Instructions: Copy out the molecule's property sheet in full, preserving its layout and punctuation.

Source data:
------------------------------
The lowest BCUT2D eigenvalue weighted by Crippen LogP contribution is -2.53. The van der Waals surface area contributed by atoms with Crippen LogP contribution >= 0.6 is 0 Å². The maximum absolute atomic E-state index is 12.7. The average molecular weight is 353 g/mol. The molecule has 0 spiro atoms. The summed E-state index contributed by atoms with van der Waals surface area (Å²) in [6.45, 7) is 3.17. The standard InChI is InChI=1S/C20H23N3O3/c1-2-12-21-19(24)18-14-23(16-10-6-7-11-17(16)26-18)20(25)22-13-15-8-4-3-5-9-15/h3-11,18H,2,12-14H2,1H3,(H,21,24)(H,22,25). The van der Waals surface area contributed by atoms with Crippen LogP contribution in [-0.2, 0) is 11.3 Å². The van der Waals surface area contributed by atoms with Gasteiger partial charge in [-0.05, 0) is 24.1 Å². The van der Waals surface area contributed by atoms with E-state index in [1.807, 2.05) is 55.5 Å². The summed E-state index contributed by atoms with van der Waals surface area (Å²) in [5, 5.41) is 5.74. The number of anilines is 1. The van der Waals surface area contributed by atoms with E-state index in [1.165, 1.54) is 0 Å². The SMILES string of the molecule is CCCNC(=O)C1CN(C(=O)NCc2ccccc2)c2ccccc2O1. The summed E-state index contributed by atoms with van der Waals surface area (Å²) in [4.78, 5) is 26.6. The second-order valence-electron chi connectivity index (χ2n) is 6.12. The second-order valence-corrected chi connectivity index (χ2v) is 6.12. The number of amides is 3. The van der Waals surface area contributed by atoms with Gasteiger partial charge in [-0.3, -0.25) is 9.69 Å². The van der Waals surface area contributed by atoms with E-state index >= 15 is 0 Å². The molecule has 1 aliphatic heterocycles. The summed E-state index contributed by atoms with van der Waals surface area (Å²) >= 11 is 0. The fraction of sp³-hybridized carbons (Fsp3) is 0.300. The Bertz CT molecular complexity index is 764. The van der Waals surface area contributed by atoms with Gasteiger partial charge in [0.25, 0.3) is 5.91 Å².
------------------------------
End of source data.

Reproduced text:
The lowest BCUT2D eigenvalue weighted by Crippen LogP contribution is -2.53. The van der Waals surface area contributed by atoms with Crippen LogP contribution >= 0.6 is 0 Å². The maximum absolute atomic E-state index is 12.7. The average molecular weight is 353 g/mol. The molecule has 0 spiro atoms. The summed E-state index contributed by atoms with van der Waals surface area (Å²) in [6.45, 7) is 3.17. The standard InChI is InChI=1S/C20H23N3O3/c1-2-12-21-19(24)18-14-23(16-10-6-7-11-17(16)26-18)20(25)22-13-15-8-4-3-5-9-15/h3-11,18H,2,12-14H2,1H3,(H,21,24)(H,22,25). The van der Waals surface area contributed by atoms with Crippen LogP contribution in [-0.2, 0) is 11.3 Å². The van der Waals surface area contributed by atoms with Gasteiger partial charge in [-0.05, 0) is 24.1 Å². The van der Waals surface area contributed by atoms with E-state index in [1.807, 2.05) is 55.5 Å². The summed E-state index contributed by atoms with van der Waals surface area (Å²) in [5, 5.41) is 5.74. The number of anilines is 1. The van der Waals surface area contributed by atoms with E-state index in [1.165, 1.54) is 0 Å². The SMILES string of the molecule is CCCNC(=O)C1CN(C(=O)NCc2ccccc2)c2ccccc2O1. The summed E-state index contributed by atoms with van der Waals surface area (Å²) in [4.78, 5) is 26.6. The second-order valence-electron chi connectivity index (χ2n) is 6.12. The second-order valence-corrected chi connectivity index (χ2v) is 6.12. The number of amides is 3. The van der Waals surface area contributed by atoms with Gasteiger partial charge in [-0.3, -0.25) is 9.69 Å². The van der Waals surface area contributed by atoms with E-state index >= 15 is 0 Å². The molecule has 1 aliphatic heterocycles. The summed E-state index contributed by atoms with van der Waals surface area (Å²) >= 11 is 0. The fraction of sp³-hybridized carbons (Fsp3) is 0.300. The Bertz CT molecular complexity index is 764. The van der Waals surface area contributed by atoms with Gasteiger partial charge in [0.25, 0.3) is 5.91 Å².